Stokesay Castle

Mortar Analysis

Figure 1. The particle, centre left, contains belite (C2S). The surrounding paste is mainly C-S-H and ettringite (e); ettringite has also formed within the pore at upper right.


Figure 2. X-ray spectrum of belite crystal in Fig 1. Ca/Si ratio was 2.0.


Figure 3. X-ray spectrum of C-S-H in Fig 1. Note the small peak due to chlorine.


Figure 4. X-ray spectrum of paste in Fig 1. Mainly C-S-H; also some feldspar, minerals containing Al, Si, Fe in varying proportions, and some iron-rich particles.

It is now accepted that a detailed understanding of existing mortars is essential in informing and assisting the specification of replacement or repair materials. The great majority of historic mortars were based on lime, but traditional limes varied depending on many factors including the particular limestone burnt, kiln design, fuel type and kiln temperature. Binder: aggregate ratios vary and pozzolanic reactions may have occurred, or deleterious processes taken place. Aggregate type and grading, fines proportion and void ratio also affect performance. The picture becomes complex from 1780 with the development of Roman cement, artificial hydraulic limes, early cements and eventually Portland cement by about 1840.

We can assess the hydraulicity and identify the constituents and proportions of all mortars, plasters and renders. Non-hydraulic lime; hydraulic lime; natural cements; roman cements; early cements and Portland cement; cement/lime blends; gypsum and gypsum/lime blends are all determined.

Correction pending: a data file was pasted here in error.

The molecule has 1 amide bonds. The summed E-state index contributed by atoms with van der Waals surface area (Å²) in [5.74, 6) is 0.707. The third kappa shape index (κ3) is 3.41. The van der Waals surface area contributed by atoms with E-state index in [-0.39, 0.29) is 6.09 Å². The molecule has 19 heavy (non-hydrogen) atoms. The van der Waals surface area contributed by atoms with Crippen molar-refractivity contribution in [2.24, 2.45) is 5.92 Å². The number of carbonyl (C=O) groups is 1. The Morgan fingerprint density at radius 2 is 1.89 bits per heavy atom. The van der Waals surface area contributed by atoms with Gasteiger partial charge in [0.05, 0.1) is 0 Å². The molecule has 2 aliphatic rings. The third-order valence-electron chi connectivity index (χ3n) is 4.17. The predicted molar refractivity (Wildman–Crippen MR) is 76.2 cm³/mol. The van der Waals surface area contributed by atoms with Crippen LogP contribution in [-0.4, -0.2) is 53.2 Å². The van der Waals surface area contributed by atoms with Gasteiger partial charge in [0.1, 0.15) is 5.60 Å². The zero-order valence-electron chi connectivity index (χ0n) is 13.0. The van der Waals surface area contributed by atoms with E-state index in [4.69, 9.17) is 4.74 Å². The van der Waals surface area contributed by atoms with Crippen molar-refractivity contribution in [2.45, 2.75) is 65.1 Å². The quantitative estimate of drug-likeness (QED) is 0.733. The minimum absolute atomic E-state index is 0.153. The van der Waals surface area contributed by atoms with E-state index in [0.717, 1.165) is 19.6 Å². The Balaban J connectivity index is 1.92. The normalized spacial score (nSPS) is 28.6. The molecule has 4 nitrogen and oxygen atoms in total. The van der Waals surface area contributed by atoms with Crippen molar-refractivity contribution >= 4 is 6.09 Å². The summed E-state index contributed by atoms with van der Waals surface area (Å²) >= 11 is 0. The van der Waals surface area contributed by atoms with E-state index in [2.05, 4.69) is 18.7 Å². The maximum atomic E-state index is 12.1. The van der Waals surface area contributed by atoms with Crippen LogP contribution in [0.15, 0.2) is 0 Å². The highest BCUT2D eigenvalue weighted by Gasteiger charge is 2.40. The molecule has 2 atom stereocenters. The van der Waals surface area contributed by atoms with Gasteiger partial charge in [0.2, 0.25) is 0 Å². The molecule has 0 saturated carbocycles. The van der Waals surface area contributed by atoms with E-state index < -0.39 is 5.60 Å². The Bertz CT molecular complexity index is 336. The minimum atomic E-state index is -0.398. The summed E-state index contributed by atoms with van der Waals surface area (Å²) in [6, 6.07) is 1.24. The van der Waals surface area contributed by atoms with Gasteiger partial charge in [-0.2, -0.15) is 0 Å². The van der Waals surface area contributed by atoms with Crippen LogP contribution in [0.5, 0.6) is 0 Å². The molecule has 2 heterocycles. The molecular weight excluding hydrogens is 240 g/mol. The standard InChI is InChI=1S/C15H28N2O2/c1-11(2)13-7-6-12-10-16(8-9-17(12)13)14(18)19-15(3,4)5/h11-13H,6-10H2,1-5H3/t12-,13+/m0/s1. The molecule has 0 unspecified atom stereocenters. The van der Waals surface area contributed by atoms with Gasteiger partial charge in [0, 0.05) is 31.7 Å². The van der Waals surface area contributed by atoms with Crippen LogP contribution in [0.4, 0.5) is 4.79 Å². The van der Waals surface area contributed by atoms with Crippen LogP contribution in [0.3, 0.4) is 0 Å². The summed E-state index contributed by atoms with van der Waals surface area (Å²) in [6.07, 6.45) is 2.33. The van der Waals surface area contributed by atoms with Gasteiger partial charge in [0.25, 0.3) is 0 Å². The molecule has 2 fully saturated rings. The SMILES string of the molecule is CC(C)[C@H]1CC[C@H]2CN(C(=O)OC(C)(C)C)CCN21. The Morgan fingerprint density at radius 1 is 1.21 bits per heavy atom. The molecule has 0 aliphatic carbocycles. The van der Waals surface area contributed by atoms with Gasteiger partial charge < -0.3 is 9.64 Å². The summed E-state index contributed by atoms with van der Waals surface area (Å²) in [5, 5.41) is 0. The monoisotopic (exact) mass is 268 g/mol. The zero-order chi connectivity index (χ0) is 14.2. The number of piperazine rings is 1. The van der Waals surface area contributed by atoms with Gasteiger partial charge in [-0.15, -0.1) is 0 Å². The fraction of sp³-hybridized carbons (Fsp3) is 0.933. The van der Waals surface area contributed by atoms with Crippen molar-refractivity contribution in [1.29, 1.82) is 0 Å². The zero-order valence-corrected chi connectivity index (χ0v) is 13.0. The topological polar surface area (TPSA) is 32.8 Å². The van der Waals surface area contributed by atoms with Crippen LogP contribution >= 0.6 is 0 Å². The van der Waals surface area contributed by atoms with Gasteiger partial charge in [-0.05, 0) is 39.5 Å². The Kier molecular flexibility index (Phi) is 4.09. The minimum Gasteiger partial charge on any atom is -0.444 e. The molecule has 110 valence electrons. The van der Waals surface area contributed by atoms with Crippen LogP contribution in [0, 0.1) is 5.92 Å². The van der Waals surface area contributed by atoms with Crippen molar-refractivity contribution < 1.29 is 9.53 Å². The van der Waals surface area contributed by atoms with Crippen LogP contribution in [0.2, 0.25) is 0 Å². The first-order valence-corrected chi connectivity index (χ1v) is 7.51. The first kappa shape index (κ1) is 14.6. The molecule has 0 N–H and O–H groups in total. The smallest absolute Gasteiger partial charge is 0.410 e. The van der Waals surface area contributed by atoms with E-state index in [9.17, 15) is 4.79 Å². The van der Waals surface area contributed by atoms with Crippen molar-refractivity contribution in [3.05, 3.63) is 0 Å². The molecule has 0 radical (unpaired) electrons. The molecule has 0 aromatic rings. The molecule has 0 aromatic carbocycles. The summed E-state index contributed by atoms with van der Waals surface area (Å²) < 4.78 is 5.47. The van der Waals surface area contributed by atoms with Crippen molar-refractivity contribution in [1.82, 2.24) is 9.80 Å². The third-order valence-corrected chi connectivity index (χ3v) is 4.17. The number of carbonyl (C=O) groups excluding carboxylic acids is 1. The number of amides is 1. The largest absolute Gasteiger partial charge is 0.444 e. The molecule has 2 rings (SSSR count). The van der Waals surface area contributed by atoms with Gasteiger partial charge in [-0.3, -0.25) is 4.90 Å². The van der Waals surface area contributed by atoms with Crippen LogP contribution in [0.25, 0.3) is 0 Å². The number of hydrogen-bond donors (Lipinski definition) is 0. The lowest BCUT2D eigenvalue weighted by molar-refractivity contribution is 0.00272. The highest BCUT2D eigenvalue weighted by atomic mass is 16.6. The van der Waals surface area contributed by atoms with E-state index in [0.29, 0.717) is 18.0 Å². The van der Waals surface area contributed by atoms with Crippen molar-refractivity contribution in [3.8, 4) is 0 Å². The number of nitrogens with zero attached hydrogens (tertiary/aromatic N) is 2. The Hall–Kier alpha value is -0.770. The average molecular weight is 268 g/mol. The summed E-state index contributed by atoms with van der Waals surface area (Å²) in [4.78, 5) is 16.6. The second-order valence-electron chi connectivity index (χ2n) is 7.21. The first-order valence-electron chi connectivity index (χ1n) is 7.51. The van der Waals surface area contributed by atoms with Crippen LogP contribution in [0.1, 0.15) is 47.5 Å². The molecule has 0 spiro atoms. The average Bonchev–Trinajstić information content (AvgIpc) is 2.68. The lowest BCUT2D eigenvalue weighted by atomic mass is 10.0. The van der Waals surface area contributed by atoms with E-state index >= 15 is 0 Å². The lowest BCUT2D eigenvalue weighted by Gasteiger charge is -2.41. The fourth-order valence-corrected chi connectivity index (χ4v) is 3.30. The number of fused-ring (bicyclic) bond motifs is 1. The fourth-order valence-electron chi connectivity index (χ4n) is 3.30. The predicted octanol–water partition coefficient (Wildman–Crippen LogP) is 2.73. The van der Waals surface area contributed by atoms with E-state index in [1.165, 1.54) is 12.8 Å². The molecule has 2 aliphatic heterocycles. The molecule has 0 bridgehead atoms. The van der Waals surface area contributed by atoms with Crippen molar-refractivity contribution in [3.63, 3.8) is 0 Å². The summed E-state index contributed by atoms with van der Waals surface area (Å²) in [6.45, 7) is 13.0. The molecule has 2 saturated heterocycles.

Our Standard Analysis Procedure comprises:

  • Microscopic evaluation, laboratory observations, and reaction comments.
    As-received moisture content and phenolphthalein carbonation test.
  • Chemical 'dissolution' tests in accordance with BS4551:2005 +A2:2013 to determine:
    Proportions of acid-soluble calcium, magnesium, iron, sulphur, aluminium, acid and alkali soluble silica, and acid insolubles.
    Identification of insoluble sands, aggregates and additives.
    Determination of acid-soluble calcareous aggregate.
    Dry-sieving to determine fines proportion and microscopic examination of insoluble residue
  • Report/ Interpretation of results to determine:
    Binder and aggregate type.
    Hydraulicity of binder and evidence of pozzolanic reactions.
    Calculation of original volumetric mix proportions.
    Suggestions for a matching repair or replacement mortar mix recipe on a 'like-for-like' basis.
    Possible explanations for failure, poor performance or deleterious reactions (if applicable)

This Standard Procedure gives sufficient information on the vast majority of samples. Further additional instrumental techniques - SEM (Scanning Electron Microscopy), X-ray microanalysis and DTA (Differential Thermal Analysis) can be employed if necessary.

Water-soluble salts analysis can also be undertaken.

A representative sample of at least 40g is required, and contextual information is always useful. Orders and cheques should be made out to Rose of Jericho Ltd and samples sent to Horchester Farm. Mortar analysis costs £265 + VAT per sample and normally takes three to four weeks. Please note that for example two-coat plaster is two samples if both coats are to be tested.

Recent projects include the analysis of roughcast render samples from the late 13th century Stokesay Castle.